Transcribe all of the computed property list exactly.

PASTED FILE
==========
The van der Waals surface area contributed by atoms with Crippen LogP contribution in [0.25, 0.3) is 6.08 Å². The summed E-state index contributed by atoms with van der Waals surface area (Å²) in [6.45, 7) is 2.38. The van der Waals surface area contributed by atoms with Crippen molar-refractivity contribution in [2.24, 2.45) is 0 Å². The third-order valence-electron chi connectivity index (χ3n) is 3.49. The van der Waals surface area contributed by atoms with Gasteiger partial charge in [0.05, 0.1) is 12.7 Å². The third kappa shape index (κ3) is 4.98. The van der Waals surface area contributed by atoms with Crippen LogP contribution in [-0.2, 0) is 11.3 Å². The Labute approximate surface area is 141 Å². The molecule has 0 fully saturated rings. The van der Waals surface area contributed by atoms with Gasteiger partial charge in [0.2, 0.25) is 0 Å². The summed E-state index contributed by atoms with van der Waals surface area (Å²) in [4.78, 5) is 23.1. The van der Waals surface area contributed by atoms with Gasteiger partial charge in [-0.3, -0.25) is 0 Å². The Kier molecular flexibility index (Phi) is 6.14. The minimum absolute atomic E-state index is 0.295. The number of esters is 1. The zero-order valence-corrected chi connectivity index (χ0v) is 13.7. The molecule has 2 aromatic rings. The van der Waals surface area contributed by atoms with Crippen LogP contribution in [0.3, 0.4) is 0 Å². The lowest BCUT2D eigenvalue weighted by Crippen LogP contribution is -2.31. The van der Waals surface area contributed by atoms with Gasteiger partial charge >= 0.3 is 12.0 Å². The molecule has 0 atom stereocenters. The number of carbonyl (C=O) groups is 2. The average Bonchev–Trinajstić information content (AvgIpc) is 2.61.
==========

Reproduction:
The van der Waals surface area contributed by atoms with Crippen LogP contribution in [0.25, 0.3) is 6.08 Å². The summed E-state index contributed by atoms with van der Waals surface area (Å²) in [6.45, 7) is 2.38. The van der Waals surface area contributed by atoms with Crippen molar-refractivity contribution in [2.24, 2.45) is 0 Å². The third-order valence-electron chi connectivity index (χ3n) is 3.49. The van der Waals surface area contributed by atoms with Gasteiger partial charge in [0.05, 0.1) is 12.7 Å². The third kappa shape index (κ3) is 4.98. The van der Waals surface area contributed by atoms with Crippen LogP contribution in [-0.2, 0) is 11.3 Å². The Labute approximate surface area is 141 Å². The molecule has 0 fully saturated rings. The van der Waals surface area contributed by atoms with Gasteiger partial charge in [0.2, 0.25) is 0 Å². The summed E-state index contributed by atoms with van der Waals surface area (Å²) in [4.78, 5) is 23.1. The van der Waals surface area contributed by atoms with Gasteiger partial charge in [-0.3, -0.25) is 0 Å². The Kier molecular flexibility index (Phi) is 6.14. The minimum absolute atomic E-state index is 0.295. The number of esters is 1. The zero-order valence-corrected chi connectivity index (χ0v) is 13.7. The molecule has 2 aromatic rings. The van der Waals surface area contributed by atoms with Crippen LogP contribution in [0.3, 0.4) is 0 Å². The lowest BCUT2D eigenvalue weighted by Crippen LogP contribution is -2.31. The van der Waals surface area contributed by atoms with Gasteiger partial charge >= 0.3 is 12.0 Å². The molecule has 0 atom stereocenters. The number of carbonyl (C=O) groups is 2. The average Bonchev–Trinajstić information content (AvgIpc) is 2.61.